To a biologist, "micro" means bacterium-sized. To an economist, "micro" means people-sized. And this year's Bank of Sweden Prize in Economic Sciences, given in honor of Alfred Nobel, goes to two researchers who gave the field of microeconomics--the study of individuals' economic behavior--new tools to help draw conclusions from imperfect data.
As any scientist knows, statistical investigations are prone to error; any inadvertent biases in choosing the sample or systematic errors, and the whole exercise might be doomed. The situation is even dicier for economists who take statistical samples of complex, semirational objects like human beings.
James Heckman, an economist at the University of Chicago, shares this year's prize for his methods of dealing with selection biases. He came up with two ways of handling those biases and then used them to analyze things such as how wages affect the behavior of married women in the labor market. "Economics is a field where you're solving real problems," says Heckman from Brazil, where he and his students are studying education and economics. "Being able to tackle real problems has always been an attraction for me."
Daniel McFadden of the University of California, Berkeley, tackled a different conundrum: how to quantify discrete choices rather than continuous ones. "Before McFadden did his work, economists were concerned with buying amounts--how many oranges a consumer buys, et cetera," says Charles Manski, an economist at Northwestern University. "But many important choices are discrete: Do you go to college or not? Do you buy an auto or not?" McFadden looked at discrete choices in terms of probabilities; given certain conditions, a consumer might have, say, a 20% chance of taking a car to work, a 40% chance of taking a bus, and a 40% chance of taking the train. This method, inspired by similar approaches used by psychologists, gave McFadden a way to handle discrete problems--and these methods led to his helping design the Bay Area Rapid Transit system.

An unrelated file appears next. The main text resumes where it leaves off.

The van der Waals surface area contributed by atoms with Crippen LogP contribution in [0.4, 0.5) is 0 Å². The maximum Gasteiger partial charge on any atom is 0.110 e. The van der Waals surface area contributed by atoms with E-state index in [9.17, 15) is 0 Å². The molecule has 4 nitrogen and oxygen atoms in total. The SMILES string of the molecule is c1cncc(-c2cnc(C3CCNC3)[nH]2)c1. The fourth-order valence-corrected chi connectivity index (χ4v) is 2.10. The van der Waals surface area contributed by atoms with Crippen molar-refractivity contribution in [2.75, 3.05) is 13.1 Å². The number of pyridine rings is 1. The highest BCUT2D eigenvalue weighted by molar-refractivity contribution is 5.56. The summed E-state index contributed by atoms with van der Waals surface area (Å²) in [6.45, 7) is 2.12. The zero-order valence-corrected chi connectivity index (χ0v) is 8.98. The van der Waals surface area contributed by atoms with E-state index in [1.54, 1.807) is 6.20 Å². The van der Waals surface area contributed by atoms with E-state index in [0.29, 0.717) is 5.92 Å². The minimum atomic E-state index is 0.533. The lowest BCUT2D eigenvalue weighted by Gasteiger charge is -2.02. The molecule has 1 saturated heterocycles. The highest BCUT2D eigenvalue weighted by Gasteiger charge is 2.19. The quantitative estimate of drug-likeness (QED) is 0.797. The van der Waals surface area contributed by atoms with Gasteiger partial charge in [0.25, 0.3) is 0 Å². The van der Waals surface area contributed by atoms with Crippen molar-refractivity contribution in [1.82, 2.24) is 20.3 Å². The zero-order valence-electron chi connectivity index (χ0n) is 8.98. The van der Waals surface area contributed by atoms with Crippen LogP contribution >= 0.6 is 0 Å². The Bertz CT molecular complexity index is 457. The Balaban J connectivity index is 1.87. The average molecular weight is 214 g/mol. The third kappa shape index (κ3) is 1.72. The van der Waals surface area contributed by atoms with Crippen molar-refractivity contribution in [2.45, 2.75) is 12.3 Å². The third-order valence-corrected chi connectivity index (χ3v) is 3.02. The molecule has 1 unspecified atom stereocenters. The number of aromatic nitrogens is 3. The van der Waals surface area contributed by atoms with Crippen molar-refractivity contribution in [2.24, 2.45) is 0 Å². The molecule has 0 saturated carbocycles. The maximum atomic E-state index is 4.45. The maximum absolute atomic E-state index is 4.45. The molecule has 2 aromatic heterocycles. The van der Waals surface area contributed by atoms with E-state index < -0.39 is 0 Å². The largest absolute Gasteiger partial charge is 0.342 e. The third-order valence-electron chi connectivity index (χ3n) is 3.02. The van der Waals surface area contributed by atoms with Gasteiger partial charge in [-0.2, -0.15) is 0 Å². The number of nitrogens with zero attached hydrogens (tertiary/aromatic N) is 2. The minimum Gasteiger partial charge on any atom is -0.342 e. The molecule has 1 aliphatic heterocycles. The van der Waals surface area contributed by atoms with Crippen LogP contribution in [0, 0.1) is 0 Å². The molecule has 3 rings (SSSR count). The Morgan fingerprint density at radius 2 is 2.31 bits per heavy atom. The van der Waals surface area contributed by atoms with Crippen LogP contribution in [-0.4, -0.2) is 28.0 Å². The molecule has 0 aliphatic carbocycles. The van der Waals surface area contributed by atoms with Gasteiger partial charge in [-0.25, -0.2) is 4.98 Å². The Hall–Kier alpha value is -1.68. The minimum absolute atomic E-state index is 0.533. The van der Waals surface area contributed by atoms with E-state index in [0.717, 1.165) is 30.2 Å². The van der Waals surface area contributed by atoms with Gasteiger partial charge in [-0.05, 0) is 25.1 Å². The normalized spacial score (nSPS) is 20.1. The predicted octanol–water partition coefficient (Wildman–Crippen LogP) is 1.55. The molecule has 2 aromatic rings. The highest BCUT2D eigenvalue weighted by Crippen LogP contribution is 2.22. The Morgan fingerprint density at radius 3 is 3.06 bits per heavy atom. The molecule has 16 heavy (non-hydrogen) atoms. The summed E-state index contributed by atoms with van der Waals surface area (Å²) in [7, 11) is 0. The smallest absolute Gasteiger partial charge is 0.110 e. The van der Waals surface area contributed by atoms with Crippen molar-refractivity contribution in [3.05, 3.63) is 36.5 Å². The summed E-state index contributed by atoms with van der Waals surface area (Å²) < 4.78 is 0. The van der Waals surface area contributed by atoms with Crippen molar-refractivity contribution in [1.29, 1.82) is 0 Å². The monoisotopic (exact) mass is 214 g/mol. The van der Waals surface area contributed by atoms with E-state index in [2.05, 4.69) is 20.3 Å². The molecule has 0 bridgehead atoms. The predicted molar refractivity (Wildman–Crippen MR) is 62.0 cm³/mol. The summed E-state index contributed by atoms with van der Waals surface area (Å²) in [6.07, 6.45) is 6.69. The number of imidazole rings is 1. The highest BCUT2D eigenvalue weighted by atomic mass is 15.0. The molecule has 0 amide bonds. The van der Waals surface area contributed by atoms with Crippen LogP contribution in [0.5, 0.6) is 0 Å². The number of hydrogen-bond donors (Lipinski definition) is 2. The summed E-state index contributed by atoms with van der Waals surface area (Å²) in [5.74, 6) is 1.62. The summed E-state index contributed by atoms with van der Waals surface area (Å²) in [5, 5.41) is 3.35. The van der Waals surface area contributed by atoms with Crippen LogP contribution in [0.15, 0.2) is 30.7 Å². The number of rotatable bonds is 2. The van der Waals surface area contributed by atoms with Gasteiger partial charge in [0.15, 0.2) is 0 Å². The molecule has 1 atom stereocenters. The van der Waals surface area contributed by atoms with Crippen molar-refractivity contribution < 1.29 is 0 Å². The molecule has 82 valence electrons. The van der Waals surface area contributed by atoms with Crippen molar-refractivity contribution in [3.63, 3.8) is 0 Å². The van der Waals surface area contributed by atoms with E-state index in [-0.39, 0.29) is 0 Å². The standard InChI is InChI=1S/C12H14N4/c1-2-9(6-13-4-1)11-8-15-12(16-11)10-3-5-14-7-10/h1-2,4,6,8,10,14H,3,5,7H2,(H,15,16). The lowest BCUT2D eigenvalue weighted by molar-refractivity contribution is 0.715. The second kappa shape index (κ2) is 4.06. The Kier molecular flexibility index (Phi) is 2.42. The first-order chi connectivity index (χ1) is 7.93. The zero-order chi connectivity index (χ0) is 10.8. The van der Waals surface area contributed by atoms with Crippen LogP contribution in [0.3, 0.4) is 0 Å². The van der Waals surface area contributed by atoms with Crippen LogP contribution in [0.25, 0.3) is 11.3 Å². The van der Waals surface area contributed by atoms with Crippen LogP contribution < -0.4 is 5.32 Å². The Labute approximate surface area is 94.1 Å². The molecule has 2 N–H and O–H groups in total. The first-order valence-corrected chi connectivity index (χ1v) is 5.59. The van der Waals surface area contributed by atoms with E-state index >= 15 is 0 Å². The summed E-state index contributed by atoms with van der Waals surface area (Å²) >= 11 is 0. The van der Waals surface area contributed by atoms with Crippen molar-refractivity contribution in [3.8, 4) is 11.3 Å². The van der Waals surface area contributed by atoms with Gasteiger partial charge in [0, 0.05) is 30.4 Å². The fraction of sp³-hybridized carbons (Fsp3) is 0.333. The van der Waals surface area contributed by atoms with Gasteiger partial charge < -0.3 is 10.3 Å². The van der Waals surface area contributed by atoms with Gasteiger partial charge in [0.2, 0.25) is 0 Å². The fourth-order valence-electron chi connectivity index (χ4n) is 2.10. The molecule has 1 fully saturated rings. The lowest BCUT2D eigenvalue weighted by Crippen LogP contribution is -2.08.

Marketers, sociologists, political scientists, and others are all indebted to McFadden's methods, says Steve Lerman of the Massachusetts Institute of Technology: "The number of applications, in both marketing and economic analysis, must be in the thousands--maybe even higher."